The New German Objectivity: The Dusseldorf School.
I’ve been watching a documentary program on Acorn TV called Photo by Luciano Rigolini it’s a 12-part series that explores the development of photography from its beginnings to more recent times. Here’s a link to the program Trailer for PHOTO
Episode #3 called The New German Objectivity: The Dusseldorf School of the 1960s sought to preserve the memory of a disappearing world as the industrial landscape began to change. Photographers Bernhard and Hilla Becher began their collaboration in 1959 and soon married as well. They worked together for over 50 years and produced over 20,000 images. The Becher Style as it became known focused on images of industrial and functional rural structures such as silos, water-towers, barns, and warehouses. These were developed in black-and-white and displayed in multiple small images of the same building which would be arranged into a grid, each photo offering a slightly different vision of the structure. The Becher’s imposed a very strict regime for their work. Using only black and white, no off-center framing, no reflective work, no people or animals in the shots and no blurring or other artistic effects. Their images are stark with a documentary quality and highlight the haunting beauty of objects most people would overlook. Their photography in some ways reminds me of haiku. For more information about their work and history here is a link Becher style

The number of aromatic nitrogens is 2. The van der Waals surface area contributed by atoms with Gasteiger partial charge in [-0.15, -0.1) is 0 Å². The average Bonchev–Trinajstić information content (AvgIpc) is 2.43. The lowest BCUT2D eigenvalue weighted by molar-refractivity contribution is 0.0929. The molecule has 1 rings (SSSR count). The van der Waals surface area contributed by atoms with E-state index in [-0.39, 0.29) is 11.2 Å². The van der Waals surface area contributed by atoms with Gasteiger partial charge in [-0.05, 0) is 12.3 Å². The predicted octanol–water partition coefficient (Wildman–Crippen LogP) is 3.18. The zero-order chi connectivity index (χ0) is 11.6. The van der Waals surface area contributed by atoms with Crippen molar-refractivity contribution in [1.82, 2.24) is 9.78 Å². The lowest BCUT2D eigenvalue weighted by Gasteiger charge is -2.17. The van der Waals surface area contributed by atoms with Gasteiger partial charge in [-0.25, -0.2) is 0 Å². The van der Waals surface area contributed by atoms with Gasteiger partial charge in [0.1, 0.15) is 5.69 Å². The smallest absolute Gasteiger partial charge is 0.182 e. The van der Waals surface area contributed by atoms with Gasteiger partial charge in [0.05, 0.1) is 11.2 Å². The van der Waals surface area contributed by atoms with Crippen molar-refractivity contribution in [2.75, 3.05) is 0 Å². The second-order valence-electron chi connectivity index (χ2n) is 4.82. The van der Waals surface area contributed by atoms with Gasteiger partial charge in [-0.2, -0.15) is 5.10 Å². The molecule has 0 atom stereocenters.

If you are familiar with my photography then you’ll know that I too have a fascination with abandoned, forgotten structures and objects. It’s the unintentional beauty of these places that catches my eye and draws me in. While I’m curious about the history of the structures or objects I find my main interest in photographing them is to preserve and showcase their beauty. I don’t impose any of the restrictions the Becher’s did. I like the creative process and enjoy having the freedom to explore by off center framing and using other artistic effects both before the shot and in the post processing.
I think both schools of thought work in showcasing these old structures into unintentional and unconventional art forms.
If you decide to explore an abandoned structure bring your wellies and a flashlight… Art